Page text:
Saving America's Pollinators
We have our work cut out for us this Congress. As I continue to fight against what I believe are reckless policies from the Administration, I’m also working to advance priorities that will make our communities safer, healthier, and more economically secure.
That’s why I introduced the Saving America’s Pollinators Act that would suspend the use of neonicotinoids until the Environmental Protection Agency makes a determination about the safest way to use them.
Pollinators play a critical role in our flower gardens and on our farms. They are vital to Oregon’s blueberry, raspberry, cherry, apple, vegetable seed, and squash crops. In fact, more than 75 percent of fruits, nuts, and vegetables grown in America are pollinated by bees.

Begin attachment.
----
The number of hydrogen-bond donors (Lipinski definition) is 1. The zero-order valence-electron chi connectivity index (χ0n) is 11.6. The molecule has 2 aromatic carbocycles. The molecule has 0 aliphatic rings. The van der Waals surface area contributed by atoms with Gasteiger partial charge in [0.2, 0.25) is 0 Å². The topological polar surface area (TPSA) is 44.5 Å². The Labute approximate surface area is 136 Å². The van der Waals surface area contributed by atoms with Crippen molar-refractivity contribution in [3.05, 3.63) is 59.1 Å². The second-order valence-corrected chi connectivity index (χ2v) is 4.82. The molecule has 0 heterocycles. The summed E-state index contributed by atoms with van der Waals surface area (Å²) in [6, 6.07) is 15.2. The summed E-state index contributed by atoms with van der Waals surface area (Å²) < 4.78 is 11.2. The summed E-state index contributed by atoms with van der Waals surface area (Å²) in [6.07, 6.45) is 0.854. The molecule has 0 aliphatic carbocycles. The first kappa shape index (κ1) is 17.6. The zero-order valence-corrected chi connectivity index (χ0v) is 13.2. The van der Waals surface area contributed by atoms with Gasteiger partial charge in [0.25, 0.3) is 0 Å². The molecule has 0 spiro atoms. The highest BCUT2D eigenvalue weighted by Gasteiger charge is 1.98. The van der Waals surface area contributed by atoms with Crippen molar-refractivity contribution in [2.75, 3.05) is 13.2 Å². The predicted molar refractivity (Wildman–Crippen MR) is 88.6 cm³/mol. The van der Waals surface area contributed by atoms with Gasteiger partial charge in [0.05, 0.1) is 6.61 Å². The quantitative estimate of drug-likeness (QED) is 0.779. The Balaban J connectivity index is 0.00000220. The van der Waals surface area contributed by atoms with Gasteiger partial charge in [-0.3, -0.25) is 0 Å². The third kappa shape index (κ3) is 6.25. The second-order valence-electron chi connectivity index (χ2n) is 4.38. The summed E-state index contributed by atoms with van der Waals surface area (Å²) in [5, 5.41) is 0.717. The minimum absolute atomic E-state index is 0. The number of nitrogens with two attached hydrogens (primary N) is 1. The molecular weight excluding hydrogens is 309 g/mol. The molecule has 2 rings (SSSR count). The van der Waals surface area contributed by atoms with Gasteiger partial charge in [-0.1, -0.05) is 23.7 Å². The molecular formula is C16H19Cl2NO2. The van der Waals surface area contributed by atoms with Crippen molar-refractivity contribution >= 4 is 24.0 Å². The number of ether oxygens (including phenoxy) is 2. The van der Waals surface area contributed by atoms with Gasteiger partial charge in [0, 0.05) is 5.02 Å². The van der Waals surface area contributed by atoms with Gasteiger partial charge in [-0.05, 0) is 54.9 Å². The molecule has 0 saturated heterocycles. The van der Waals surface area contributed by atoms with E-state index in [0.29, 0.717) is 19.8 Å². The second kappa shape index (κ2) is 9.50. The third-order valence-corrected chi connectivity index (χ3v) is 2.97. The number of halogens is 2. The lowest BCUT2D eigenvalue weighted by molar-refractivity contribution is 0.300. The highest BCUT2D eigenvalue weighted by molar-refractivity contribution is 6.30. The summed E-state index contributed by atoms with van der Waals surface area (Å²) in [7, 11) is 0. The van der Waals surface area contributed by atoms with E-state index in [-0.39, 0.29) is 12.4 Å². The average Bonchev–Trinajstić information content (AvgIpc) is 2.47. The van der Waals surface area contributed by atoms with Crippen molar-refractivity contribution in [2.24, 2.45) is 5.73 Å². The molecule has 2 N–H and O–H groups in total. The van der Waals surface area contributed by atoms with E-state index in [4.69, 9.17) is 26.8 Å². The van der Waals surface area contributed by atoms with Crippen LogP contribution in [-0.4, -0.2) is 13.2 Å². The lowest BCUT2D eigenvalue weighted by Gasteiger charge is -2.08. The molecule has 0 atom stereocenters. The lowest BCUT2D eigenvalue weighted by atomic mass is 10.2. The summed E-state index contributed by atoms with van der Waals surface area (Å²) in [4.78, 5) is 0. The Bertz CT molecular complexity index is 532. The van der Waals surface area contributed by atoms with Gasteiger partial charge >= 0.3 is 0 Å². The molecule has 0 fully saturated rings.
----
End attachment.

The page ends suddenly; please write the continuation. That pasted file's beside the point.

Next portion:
Over the last 10 years, beekeepers have lost, on average, more than 30 percent of their bee colonies annually. We’ve seen dramatic bee die-offs in Oregon. While experts believe many factors contribute to this die-off, significant evidence links the use of a certain class of nicotine-derived pesticides, or neonicotinoids, with the death of bees. Until we know these pesticides don’t pose a threat to pollinators and the long-term viability of many plant species, we shouldn’t be using them. Otherwise, we’re putting our farms, food, and families at risk.
Our bees and other pollinators need our protection. The Saving America’s Pollinators Act is a common-sense step to resolve the questions surrounding neonicotinoids. I am going to be pushing on the House to act so that our pollinators can thrive in a healthier environment.
Member of Congress